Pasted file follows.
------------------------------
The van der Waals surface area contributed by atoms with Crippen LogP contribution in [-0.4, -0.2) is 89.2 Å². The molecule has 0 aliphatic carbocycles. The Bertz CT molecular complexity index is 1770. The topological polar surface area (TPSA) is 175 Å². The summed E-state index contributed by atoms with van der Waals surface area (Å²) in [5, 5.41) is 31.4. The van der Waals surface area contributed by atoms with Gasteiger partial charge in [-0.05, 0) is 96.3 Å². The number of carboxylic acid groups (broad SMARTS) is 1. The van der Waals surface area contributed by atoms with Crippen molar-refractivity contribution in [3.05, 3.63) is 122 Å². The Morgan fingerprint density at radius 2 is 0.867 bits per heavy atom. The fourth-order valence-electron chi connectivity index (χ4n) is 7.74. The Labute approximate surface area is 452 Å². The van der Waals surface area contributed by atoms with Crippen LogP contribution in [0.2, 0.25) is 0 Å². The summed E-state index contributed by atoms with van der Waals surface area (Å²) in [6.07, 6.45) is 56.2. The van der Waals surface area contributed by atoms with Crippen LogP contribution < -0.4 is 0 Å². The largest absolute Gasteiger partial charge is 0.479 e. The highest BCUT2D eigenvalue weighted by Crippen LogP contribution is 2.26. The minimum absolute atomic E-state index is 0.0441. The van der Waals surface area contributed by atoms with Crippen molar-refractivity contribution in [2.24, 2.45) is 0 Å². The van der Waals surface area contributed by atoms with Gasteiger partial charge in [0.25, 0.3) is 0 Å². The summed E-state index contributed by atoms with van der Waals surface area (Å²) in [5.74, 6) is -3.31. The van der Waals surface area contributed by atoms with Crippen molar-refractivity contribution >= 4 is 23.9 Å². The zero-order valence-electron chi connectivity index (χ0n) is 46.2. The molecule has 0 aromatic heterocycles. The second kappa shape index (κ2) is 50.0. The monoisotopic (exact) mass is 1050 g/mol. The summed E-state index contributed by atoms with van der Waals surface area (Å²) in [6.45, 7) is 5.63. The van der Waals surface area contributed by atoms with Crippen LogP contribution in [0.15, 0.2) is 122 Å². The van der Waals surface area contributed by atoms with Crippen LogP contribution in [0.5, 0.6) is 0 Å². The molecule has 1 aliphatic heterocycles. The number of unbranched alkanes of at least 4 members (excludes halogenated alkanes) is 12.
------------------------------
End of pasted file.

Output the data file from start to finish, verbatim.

The van der Waals surface area contributed by atoms with Crippen LogP contribution in [-0.4, -0.2) is 89.2 Å². The molecule has 0 aliphatic carbocycles. The Bertz CT molecular complexity index is 1770. The topological polar surface area (TPSA) is 175 Å². The summed E-state index contributed by atoms with van der Waals surface area (Å²) in [5, 5.41) is 31.4. The van der Waals surface area contributed by atoms with Gasteiger partial charge in [-0.05, 0) is 96.3 Å². The number of carboxylic acid groups (broad SMARTS) is 1. The van der Waals surface area contributed by atoms with Crippen molar-refractivity contribution in [3.05, 3.63) is 122 Å². The Morgan fingerprint density at radius 2 is 0.867 bits per heavy atom. The fourth-order valence-electron chi connectivity index (χ4n) is 7.74. The Labute approximate surface area is 452 Å². The van der Waals surface area contributed by atoms with Crippen LogP contribution in [0.2, 0.25) is 0 Å². The summed E-state index contributed by atoms with van der Waals surface area (Å²) in [6.07, 6.45) is 56.2. The van der Waals surface area contributed by atoms with Crippen LogP contribution < -0.4 is 0 Å². The largest absolute Gasteiger partial charge is 0.479 e. The highest BCUT2D eigenvalue weighted by Crippen LogP contribution is 2.26. The minimum absolute atomic E-state index is 0.0441. The van der Waals surface area contributed by atoms with Crippen molar-refractivity contribution in [2.24, 2.45) is 0 Å². The van der Waals surface area contributed by atoms with Gasteiger partial charge in [0.25, 0.3) is 0 Å². The summed E-state index contributed by atoms with van der Waals surface area (Å²) in [5.74, 6) is -3.31. The van der Waals surface area contributed by atoms with Crippen molar-refractivity contribution >= 4 is 23.9 Å². The zero-order valence-electron chi connectivity index (χ0n) is 46.2. The molecule has 0 aromatic heterocycles. The second kappa shape index (κ2) is 50.0. The monoisotopic (exact) mass is 1050 g/mol. The summed E-state index contributed by atoms with van der Waals surface area (Å²) in [6.45, 7) is 5.63. The van der Waals surface area contributed by atoms with Crippen LogP contribution in [0.15, 0.2) is 122 Å². The van der Waals surface area contributed by atoms with Crippen LogP contribution in [0.5, 0.6) is 0 Å². The molecule has 1 aliphatic heterocycles. The number of unbranched alkanes of at least 4 members (excludes halogenated alkanes) is 12.